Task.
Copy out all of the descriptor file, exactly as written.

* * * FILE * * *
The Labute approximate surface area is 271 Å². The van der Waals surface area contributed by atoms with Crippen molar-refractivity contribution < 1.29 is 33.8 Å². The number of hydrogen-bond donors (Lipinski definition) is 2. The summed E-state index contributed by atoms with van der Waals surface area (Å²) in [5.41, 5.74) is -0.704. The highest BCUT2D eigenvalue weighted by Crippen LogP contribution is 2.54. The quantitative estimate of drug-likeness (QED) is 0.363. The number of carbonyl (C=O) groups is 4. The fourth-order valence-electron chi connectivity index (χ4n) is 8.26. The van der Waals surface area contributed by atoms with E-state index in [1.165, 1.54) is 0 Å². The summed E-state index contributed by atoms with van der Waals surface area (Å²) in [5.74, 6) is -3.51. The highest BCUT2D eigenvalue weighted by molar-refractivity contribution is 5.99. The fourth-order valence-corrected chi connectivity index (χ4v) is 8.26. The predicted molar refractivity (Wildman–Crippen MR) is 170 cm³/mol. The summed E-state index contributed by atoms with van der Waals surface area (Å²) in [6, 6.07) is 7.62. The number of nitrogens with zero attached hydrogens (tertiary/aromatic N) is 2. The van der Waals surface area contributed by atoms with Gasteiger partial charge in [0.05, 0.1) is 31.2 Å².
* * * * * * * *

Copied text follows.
The Labute approximate surface area is 271 Å². The van der Waals surface area contributed by atoms with Crippen molar-refractivity contribution < 1.29 is 33.8 Å². The number of hydrogen-bond donors (Lipinski definition) is 2. The summed E-state index contributed by atoms with van der Waals surface area (Å²) in [5.41, 5.74) is -0.704. The highest BCUT2D eigenvalue weighted by Crippen LogP contribution is 2.54. The quantitative estimate of drug-likeness (QED) is 0.363. The number of carbonyl (C=O) groups is 4. The fourth-order valence-electron chi connectivity index (χ4n) is 8.26. The van der Waals surface area contributed by atoms with E-state index in [1.165, 1.54) is 0 Å². The summed E-state index contributed by atoms with van der Waals surface area (Å²) in [5.74, 6) is -3.51. The highest BCUT2D eigenvalue weighted by molar-refractivity contribution is 5.99. The fourth-order valence-corrected chi connectivity index (χ4v) is 8.26. The predicted molar refractivity (Wildman–Crippen MR) is 170 cm³/mol. The summed E-state index contributed by atoms with van der Waals surface area (Å²) in [6, 6.07) is 7.62. The number of nitrogens with zero attached hydrogens (tertiary/aromatic N) is 2. The van der Waals surface area contributed by atoms with Gasteiger partial charge in [0.05, 0.1) is 31.2 Å².